An excerpt:

On the one hand, it’s not a bad idea to establish that Kim isn’t the fresh-out-of-the-Academy ensign anymore. In fact it’s such a good idea that we’ve already seen it several times: in “The Killing Gametwo-parter, in “Demon,” in “Timeless,” and here.

And I’d have a much easier time accepting it if Kim was acting in any way like a grownup, but instead he’s acting like a whiny teenager. Worse, he’s acting like the same kind of whiny teenager that he keeps defaulting to over and over again. This isn’t the first time he’s had a breakdown on the bridge, for starters, as he whined at Tuvok on the bridge in “Resolutions.” For that matter, he had an existential crisis regarding a love affair in “Alter Ego” (an event mentioned by Paris in this very episode). It doesn’t really count as character development if you keep treading the same ground over and over again.

Turning the Tied is out this Saturday!

Turning the Tied is available for preorder, and will be out for realsies on Saturday the 13th of March, just three days from now! Featuring some of the best tie-in writers in the business writing about various public-domain characters, this very nifty anthology will benefit the World Literacy Foundation, so it’s not only a really good book, it helps an important international cause!

My own story, “In Earth and Sky and Sea Strange Things There Be,” is about Ayesha, the title character in H. Rider Haggard’s 1886 novel She. I was poking around through the various public domain characters that were floating about, and I wanted in particular to do a story about a woman of color. There were vanishingly few — in fact, I didn’t really find any, as Ayesha herself is described by Haggard as being white. She’s also immortal and the ruler of a remote, hidden African nation.

She has a lot of common 19th-century tropes, including being structured as a travelogue-style account found in someone’s papers or sent as a manuscript to a personage of some sort, who then compiles it and publishes it. I thought this was a fun way to play with Ayesha’s story, as that extra layer of narrative provides a handy way to lend doubt to certain events of the novel, especially since the narrative itself claims to be an edited version of the original account. It meant I could make Ayesha a woman of color who was whitewashed by Haggard, who knew full well that his Victorian-era audience would never accept the notion of a black woman running an empire.

I also thought it would be fun to see what Ayesha would be like in modern times, and what kind of roadblocks an immortal might find to keeping her secret in an age of photo IDs, DNA profiling, and especially in the post-9/11 era of increased verification of identity. So in “In Earth and Sky and Sea Strange Things There Be,” I get to use one of my absolute favorite settings: an interrogation room. It’s the main reason why I write so many types of police procedurals: I love the verbal dance of an interrogation between an investigator and a witness/suspect. And in this story we have Ayesha Yatie, as she now calls herself, being interrogated by Special Agent Francesca LaManna of the FBI after she was caught with a fake passport.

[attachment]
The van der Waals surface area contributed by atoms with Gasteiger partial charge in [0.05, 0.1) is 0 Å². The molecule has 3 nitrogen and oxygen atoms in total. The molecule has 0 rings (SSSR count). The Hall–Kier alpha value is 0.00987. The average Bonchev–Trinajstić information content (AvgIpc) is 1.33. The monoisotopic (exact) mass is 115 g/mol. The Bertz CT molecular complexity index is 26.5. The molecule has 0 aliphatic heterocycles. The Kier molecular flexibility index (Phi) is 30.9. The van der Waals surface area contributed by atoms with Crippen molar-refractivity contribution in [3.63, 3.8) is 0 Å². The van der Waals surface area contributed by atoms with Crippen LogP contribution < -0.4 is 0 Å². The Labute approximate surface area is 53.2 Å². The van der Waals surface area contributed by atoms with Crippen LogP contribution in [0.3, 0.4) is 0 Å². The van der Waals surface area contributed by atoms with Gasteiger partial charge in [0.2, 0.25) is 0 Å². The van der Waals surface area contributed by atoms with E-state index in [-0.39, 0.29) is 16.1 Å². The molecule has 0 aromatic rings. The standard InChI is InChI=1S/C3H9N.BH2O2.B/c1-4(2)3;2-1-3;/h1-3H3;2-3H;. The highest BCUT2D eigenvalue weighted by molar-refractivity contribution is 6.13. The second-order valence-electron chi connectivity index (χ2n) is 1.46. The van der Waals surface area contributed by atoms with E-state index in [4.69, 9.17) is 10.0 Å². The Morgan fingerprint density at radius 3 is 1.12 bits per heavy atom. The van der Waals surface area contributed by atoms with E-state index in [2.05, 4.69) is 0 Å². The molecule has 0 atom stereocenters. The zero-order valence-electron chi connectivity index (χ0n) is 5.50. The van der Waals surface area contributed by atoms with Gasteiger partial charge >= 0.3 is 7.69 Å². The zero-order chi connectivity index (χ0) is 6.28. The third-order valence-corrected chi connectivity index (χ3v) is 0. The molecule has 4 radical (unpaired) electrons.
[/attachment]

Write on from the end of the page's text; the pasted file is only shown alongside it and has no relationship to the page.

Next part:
I also wrote the story entirely in dialogue, since it’s just two people in a room talking to each other, which is a mode I love to dive into every once in a while.

(By the way, this now holds the record for longest title of one of my short stories, vaulting ahead of “A Vampire and a Vampire Hunter Walk Into a Bar” by two letters.)

Check out the rest of the Turning the Tied blog tour:

Melinda M. Snodgrass has a new book out!

One of the things I love about my life is that people whose work I’ve admired have become good friends and colleagues. One such example is Melinda M. Snodgrass, whom I knew as the author of the Star Trek novel The Tears of the Singers, one of the co-creators (with George R.R. Martin) of the Wild Cards book series, and one of the best scriptwriters in Star Trek: The Next Generation‘s early years (among many others, she wrote the seminal episode “The Measure of a Man”). She has since become a dear friend, not just to me, but also to Wrenn (the pair of them are part of a gaming group that’s been meeting over Zoom weekly during the current apocalypse).

Currency of War, the fourth book in her Imperials series of science fiction novels is now out from the fine folks at Prince of Cats Literary Productions, and you should go buy it right now!

how WandaVision explores consequences

Over on Tor.com, I take a look at how WandaVision allows the MCU to do things the movie series can’t do as well, and that the comics have always done: develop the characters and show that actions have consequences.

An excerpt:

One is the impact of Thanos’ snap in Infinity War, and, more to the point, the impact of the Hulk’s counter-snap in Avengers: Endgame. The latter in particular was pretty much an abstraction in Endgame and played for laughs in Spider-Man: Far from Home. WandaVision has done a much better job of showing the terrible toll it has taken, both on those left behind and those who were reconstituted. Monica Rambeau was dusted at a time when her mother’s cancer was in remission, and one subjective second later was told that the cancer came back and killed her. With Rambeau mère dead and Rambeau fille dusted, SWORD winds up in the incapable hands of the Peter Principle That Walks Like a Man, Tyler Hayward.

Meanwhile, Wanda Maximoff had just watched Thanos kill Vision in front of her face, and then came back to find that, not only had his body had been taken by SWORD, but Hayward won’t let her have his body for burial. Oh, and Wanda finds out that Vision also bought them a house. (It’s not clear whether the house was torn down in the intervening five years or if construction had started on the house and was abandoned during the blip years.)

KRAD COVID reading #93b: Star Trek: S.C.E.: Invincible Book 1, Part 2

For 2021, KRAD COVID readings is covering the only short fiction I didn’t read in 2020: my novellas for the Star Trek: Starfleet Corps of Engineers series, a monthly series of eBooks that ran from 2000-2007. I’ll have a new reading every #TrekTuesday.

This week, we continue the two-book Invincible, which was a collaboration between me and David Mack. In this second part of Book 1, Commander Sonya Gomez slowly starts to earn the trust of the Nalori workers under her supervision after she fixes the ever-malfunctioning antigrav units and starts to get the project on schedule. But there are many who still resent her presence…..

Check it out! And please subscribe to the channel!